As Executive Director of the District's Latino Civil Rights Center from 1996 to 1999, he worked with local and federal agencies to ensure equal access for Hispanics. He developed relationships with the corporate sector and national Hispanic organizations. He increased both the organization's fundraising and its public visibility. He took the initiative in building bridges to other portions of the Washington community. He worked extensively in the vital area of police/community relations. He established a police task force of Latino organizations concerned with public safety, and also worked with the NAACP-DC Police Task Force to re-establish independent citizen review and to improve the Metropolitan Police Department's accountability and responsiveness to its diverse public. He wrote "Addressing the Barriers to Full Latino Representation," a report on the under-representation of Latinos in the D.C. government. He organized a mayoral and council candidates' debate. He coordinated a D.C. Council hearing in 1999 on public safety in the Latino community, a hearing in which GLAA was invited to participate.

Mr. Acosta has faced the challenge of being a member of both the gay and Latino communities by working to build bridges and foster greater understanding and cooperation. As Adjunct Professor of Political Science and Criminal Justice at the University of the District of Columbia, Mr. Acosta has included a GLAA representative in panel discussions in his classes on justice in a multicultural society. Two years ago he led a four-day strategic planning session for the National Latina/o Lesbian, Gay, Bisexual and Transgendered Organization (LLEGO) to create regional plans for LLEGO's Proyecto Horizontes, a program for fostering community development and leadership. Just last week he participated with us in Chief Ramsey's quarterly meeting with members of the gay community.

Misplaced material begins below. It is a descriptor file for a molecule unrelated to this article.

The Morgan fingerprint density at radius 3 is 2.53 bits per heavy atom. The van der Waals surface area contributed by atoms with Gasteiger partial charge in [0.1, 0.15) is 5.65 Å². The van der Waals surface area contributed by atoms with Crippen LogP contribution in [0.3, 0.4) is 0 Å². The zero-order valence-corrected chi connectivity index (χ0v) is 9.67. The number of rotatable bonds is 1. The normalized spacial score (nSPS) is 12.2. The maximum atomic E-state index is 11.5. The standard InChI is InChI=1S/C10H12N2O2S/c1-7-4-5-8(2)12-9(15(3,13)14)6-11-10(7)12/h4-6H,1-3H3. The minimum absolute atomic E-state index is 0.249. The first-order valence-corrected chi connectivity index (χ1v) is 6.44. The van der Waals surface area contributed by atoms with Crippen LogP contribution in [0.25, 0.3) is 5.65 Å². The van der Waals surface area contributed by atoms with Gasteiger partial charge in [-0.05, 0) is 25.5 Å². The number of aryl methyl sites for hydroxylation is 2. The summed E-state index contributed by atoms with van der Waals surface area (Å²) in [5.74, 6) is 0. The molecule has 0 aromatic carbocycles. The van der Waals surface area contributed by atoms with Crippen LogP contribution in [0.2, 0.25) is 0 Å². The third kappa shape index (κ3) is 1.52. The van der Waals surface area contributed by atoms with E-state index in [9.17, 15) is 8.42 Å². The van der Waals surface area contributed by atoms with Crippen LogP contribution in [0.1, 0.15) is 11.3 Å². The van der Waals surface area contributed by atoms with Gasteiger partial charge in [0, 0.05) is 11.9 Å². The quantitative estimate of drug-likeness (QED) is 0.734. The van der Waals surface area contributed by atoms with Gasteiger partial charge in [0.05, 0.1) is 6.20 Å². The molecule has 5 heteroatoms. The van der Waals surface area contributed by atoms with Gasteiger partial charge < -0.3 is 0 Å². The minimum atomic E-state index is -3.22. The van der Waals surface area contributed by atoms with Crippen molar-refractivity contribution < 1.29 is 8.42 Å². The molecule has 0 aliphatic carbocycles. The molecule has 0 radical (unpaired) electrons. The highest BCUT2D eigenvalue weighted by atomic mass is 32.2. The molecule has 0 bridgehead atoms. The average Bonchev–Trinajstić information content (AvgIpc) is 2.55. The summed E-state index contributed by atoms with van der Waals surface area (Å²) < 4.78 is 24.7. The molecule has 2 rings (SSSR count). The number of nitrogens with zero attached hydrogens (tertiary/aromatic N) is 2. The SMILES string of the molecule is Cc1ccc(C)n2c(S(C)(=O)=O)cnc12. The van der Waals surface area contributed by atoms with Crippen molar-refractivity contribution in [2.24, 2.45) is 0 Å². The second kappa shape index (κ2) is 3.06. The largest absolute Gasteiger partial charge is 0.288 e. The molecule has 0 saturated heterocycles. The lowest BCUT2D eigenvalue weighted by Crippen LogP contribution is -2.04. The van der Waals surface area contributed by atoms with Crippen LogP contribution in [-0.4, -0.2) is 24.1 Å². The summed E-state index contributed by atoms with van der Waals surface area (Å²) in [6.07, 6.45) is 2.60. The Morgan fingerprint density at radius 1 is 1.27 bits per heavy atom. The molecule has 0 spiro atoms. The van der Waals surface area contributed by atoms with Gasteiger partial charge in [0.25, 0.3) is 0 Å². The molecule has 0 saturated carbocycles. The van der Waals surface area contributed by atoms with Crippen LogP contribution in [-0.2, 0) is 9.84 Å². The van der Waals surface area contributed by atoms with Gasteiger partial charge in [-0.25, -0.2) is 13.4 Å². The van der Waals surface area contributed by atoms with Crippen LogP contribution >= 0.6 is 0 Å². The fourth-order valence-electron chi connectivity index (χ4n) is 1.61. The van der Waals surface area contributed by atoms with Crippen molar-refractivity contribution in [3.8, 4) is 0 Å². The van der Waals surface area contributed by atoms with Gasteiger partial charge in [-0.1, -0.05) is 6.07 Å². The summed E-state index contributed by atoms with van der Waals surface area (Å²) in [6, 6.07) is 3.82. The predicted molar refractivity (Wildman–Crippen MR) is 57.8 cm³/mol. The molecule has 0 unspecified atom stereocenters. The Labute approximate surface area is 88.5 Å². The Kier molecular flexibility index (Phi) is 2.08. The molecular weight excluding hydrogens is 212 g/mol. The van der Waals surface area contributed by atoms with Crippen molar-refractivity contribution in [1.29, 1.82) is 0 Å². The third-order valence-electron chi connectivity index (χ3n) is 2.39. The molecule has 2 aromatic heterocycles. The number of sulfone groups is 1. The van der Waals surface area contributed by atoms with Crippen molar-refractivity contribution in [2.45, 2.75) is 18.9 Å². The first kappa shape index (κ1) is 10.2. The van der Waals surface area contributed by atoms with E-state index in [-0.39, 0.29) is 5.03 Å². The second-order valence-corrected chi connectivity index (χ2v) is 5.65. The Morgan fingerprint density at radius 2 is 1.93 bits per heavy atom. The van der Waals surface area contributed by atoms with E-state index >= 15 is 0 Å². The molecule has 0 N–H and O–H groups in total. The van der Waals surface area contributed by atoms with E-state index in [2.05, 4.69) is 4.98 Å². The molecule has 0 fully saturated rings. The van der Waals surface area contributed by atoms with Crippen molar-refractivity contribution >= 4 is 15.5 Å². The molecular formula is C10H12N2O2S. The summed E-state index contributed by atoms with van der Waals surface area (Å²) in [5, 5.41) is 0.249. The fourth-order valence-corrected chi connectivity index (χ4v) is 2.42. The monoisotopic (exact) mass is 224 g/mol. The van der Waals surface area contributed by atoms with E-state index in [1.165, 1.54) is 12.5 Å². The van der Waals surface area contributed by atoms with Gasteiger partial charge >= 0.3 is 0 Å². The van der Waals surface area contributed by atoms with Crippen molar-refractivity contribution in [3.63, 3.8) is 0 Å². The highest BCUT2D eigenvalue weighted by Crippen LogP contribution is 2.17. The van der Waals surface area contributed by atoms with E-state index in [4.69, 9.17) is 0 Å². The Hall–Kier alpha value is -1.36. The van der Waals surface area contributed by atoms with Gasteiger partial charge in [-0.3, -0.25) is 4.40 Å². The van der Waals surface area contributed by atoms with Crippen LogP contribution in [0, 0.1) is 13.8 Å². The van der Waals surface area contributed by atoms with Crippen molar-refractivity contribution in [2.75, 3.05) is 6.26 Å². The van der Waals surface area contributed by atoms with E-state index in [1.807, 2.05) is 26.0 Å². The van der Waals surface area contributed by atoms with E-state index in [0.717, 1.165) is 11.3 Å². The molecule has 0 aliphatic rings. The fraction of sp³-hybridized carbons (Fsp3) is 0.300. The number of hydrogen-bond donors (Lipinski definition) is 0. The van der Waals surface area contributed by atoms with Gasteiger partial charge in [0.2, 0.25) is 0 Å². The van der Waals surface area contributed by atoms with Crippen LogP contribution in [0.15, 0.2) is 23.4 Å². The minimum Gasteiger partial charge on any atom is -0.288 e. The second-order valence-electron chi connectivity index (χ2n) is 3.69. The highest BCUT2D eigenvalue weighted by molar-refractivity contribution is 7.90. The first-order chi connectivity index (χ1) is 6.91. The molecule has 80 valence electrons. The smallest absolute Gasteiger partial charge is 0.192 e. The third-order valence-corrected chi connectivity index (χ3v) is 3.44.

Educationally, Mr. Acosta has earned Master's degrees in both public administration and political science. In short, he is a capable and dynamic organizer and advocate who is at ease working with everyone from government officials and corporate leaders to grassroots communities. In several years of working with him, we in GLAA have known him to be not only a gracious and charming man, but an honest and decent citizen firmly committed to the defense of human rights for all. We think the District is lucky to have him, and we give him our strong endorsement as a D.C. Commissioner on Human Rights.

Unfortunately, it is also our duty to oppose the reappointment of another Human Rights Commissioner, Pierpont Mobley, because of his continued involvement with one of the most notoriously homophobic organizations in the country — one which has been found guilty of unlawful discrimination by this very Commission — the Boy Scouts of America.